I’m a Survivor

Tuesday, May 22nd, 2018  12:50 PM (for Monday, May 21st)

I have a writing helper today.


Frankie wants to help.


Isn’t he a handsome boy?

A writer less dedicated than myself might interpret this as a sign to play PS4 instead of writing. Probably Tropico 5. Or maybe Assassin’s Creed-Origins. Maybe even both.

Thankfully, I’m not that writer. Really, I’m not.

Yesterday’s snap shot is actually a culmination of an event that occurred over the weekend. If you’ve been following this blog, you know that in addition to three cats, we also have two dogs. Sammy is a year and half and he’s full of energy.


Sammy getting ready for bed. Yes, he sleeps in our bed.

We also have Charlie, who was my mom’s dog that we adopted when she passed away last July. He’s almost 13.

charlie and louis

You’re not seeing double. Our neighbor dog, Louis is on the left. Charlie is on the right.

Charlie has led a very sheltered life. My parents rarely went anywhere so he was always with people. He’d never been alone for over 2 or 3 hours, much less overnight, when we got him. He’s a pretty nervous guy in general.

When we got Sammy as a puppy, I was determined I would raise him differently than my parents had raised Charlie. My dog would be well-socialized, well-trained, and independent. I wouldn’t be tied down because of him. We have a fabulous dog sitter we trust with our cats when we travel. We’d just add a few extra visits to let Sammy out when we were away.

Easy-peasy, right?

Except for the part where I discounted Sammy’s own personality, sense of will and independence. And not the kind of independence I’d hoped for. He’s perfectly happy doing what he wants, how he wants and when he wants independent of what we want him to do.

I had a similar goal to raise my son differently than my parents raised me. Thankfully, I was more successful with him than with Sammy.

We’ve tried to socialize Sammy, but he is not at all friendly with people and does in fact bark at my son and his girlfriend every time they visit, no matter how many times he’s seen them. Our latest problem with him is in the past six weeks Sammy has developed separation anxiety. He will bark, literally from the time we leave the house until we get home. This went on once for five hours. (We have camera’s in the house we use to watch the animals when we’re gone).

A few weeks after all the barking I noticed that Frankie, one of our cats, was downstairs with us less and less. He was nervous and jumpy. I feared all the barking was taking its toll on him. I knew I had to do something. And fast, since Dennis and I have short trip planned to Las Vegas in the near future. I’d arranged for the pet sitter to stay over night so the dogs would have company, but I couldn’t let Sammy bark for the entire day when she wasn’t there.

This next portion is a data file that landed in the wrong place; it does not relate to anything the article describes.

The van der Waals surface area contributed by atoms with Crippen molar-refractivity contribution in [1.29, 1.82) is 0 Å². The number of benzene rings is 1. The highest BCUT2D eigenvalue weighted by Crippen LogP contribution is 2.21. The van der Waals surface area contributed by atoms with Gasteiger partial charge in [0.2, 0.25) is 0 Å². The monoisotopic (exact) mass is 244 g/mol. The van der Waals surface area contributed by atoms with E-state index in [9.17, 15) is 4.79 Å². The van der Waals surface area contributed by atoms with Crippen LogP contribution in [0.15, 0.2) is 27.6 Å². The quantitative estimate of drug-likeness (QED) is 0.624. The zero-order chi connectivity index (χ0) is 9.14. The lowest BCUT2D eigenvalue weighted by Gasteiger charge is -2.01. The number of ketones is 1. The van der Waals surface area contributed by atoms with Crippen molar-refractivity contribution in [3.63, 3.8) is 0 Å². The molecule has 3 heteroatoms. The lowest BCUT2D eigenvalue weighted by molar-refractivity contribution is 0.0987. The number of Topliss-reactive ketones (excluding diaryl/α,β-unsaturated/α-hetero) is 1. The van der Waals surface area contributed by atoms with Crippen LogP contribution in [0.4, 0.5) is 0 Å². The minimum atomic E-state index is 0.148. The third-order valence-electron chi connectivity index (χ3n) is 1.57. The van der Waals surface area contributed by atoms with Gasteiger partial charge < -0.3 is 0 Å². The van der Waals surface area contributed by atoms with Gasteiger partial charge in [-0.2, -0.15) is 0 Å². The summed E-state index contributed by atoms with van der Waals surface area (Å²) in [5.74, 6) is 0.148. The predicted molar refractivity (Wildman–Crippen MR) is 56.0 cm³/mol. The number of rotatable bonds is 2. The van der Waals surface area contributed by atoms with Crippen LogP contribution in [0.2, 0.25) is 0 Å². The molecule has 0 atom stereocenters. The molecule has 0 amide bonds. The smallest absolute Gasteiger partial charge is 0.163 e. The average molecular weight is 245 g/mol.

I spoke to the vet and he suggested putting Sammy on Prozac, which we did. Sammy’s behavior became more subdued and controllable. The cats returned to visiting us downstairs more and Frankie stopped cowering and slinking around the house. All good signs!

After two weeks on the medicine (the doctor said to give it a good two weeks to build up in his system) we tested leaving Sammy and Charlie alone for five hours. Sammy was quiet for about three of them and the barked for the other two. Better, and good enough for everyday life, but still not good enough for us to be able to go on vacation.

The vet then suggested a sedative with the Prozac. We tried that, but we were afraid to leave Sammy alone after he took it. He was woozy and dizzy. We were afraid he’d fall off the couch or a chair. And it made him kind of sick. It was a long eight hours until the sedative wore off. That wouldn’t work either.

It’s ironic that Sammy is causing us the problems because I really thought Charlie would be the problem child when we brought him in. He’d never been around other dogs, and the few times he was around Sammy he didn’t like him. He even snapped at him a few times.

However, once my mom went into the hospital it was as if Charlie knew I was his only option. The dog who had to have a set routine and a house all to himself breezed into our home without a stutter. It was as if he’d lived here all his life. He bonded with Sammy immediately and Sammy bonded with him.

My mom didn’t believe Charlie was so happy so I brought her videos I shot of Charlie playing with Sammy. She still wasn’t convinced until I brought Charlie to visit her at hospice. Charlie ignored her and followed me around. He didn’t want to sit by her on the bed, and when he finally did, he watched me the whole time to make sure I didn’t leave without him.